Russia-Ukraine crisis drags on U.S. stocks

A Wall Street sign in front of the A Wall Street sign in front of the New York Stock Exchange on April 22, 2010. Photo Credit: AP / Mark Lennihan

advertisement | advertise on newsday

Renewed concerns that tensions could flare up between Russian and Ukraine pushed U.S. stocks sharply lower Tuesday.

The market had been moderately lower all day, weighed down by a disappointing earnings forecast from retail giant Target and a report on China that showed the world's second-largest economy was slowing down, again.

The selling accelerated in afternoon trading. At one point, the Dow Jones industrial average fell nearly 200 points, but recovered some of those losses in the last 30 minutes of trading.

At the close on Wall Street, the Dow was down 139.8 points, about 0.8 percent, at 16,429.5. The Standard & Poor's 500 index lost 18.8 points, nearly 1 percent, to 1,920.2. The Nasdaq composite ended the day with a loss of 31.1 points, about 0.7 percent, at 4,352.8.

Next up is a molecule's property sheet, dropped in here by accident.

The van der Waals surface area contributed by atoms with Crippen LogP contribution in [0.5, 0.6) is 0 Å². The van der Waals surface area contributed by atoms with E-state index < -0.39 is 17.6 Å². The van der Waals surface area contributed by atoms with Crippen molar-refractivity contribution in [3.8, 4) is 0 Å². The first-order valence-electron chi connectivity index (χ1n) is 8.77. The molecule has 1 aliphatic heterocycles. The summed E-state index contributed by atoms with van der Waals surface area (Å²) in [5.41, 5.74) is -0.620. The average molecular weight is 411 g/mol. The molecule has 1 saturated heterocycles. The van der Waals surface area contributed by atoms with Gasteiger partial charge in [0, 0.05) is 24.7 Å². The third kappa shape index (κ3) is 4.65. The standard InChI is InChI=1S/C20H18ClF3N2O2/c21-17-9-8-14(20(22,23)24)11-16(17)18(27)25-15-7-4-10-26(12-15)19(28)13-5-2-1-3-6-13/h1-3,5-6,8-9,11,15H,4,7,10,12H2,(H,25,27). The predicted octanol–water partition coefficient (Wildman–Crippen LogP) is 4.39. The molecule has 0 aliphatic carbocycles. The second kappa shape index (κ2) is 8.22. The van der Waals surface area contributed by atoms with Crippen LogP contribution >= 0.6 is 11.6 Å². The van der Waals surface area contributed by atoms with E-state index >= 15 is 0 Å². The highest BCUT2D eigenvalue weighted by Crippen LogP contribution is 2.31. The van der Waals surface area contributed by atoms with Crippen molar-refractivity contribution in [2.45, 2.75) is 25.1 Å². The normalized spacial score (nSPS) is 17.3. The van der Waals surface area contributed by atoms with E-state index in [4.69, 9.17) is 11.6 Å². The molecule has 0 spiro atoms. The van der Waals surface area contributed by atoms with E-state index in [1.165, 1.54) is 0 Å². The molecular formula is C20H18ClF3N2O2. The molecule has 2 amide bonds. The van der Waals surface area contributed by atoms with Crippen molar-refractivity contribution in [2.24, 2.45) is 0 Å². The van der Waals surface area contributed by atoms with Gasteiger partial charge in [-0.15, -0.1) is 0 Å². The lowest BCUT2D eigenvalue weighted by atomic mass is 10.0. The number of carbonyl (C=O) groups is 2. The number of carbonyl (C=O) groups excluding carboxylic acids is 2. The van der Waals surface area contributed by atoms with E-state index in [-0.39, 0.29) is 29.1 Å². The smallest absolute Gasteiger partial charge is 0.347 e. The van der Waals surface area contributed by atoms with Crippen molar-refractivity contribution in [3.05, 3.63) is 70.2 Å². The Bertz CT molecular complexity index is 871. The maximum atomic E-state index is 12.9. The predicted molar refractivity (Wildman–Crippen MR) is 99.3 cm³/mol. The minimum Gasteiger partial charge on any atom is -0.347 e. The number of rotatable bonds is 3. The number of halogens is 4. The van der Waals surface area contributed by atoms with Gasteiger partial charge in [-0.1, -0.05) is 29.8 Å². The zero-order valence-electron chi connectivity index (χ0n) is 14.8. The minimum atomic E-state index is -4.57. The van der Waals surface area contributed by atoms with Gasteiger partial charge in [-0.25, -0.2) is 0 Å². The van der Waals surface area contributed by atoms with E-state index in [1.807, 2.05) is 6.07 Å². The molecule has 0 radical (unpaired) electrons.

Several traders pointed to news reports of a buildup in Russian troops on the Ukraine border and comments from a Polish politician who reportedly said Russia was poised to invade or pressure Ukraine's eastern border as catalysts for the selling.

The developments came after the most recent round of sanctions were imposed on Russia by the U.S. and Europe last week. Russia called Tuesday for a meeting of the U.N. Security Council to discuss the situation in Ukraine.

The Ukraine-Russia tensions were "outweighing any good economic data" that investors had to work with Tuesday, said Tom di Galoma, a bond trader at ED&F Mann Capital.

advertisement | advertise on newsday

The tensions between Russia and Ukraine have been a headache for investors for months now. However the stakes are higher than before, investors say.

With winter a few months away, Europe's recovering economy remains dependent on Russian natural gas for heat and electricity. Germany imports nearly all its natural gas from Russia, and France also gets a significant amount of its energy needs from Russia.

"Europe's economy is far more exposed to Russia than the U.S.," said Randy Frederick, a managing director at Charles Schwab.

Tuesday's losses add to what has been a tough couple of weeks for U.S. markets. The S&P 500 fell 2.7 percent last week, its worst five-day performance since June 2012. While the market did recover some Monday, Tuesday's losses wiped out those gains, leaving the Dow and S&P 500 lower for the week.

You also may be interested in: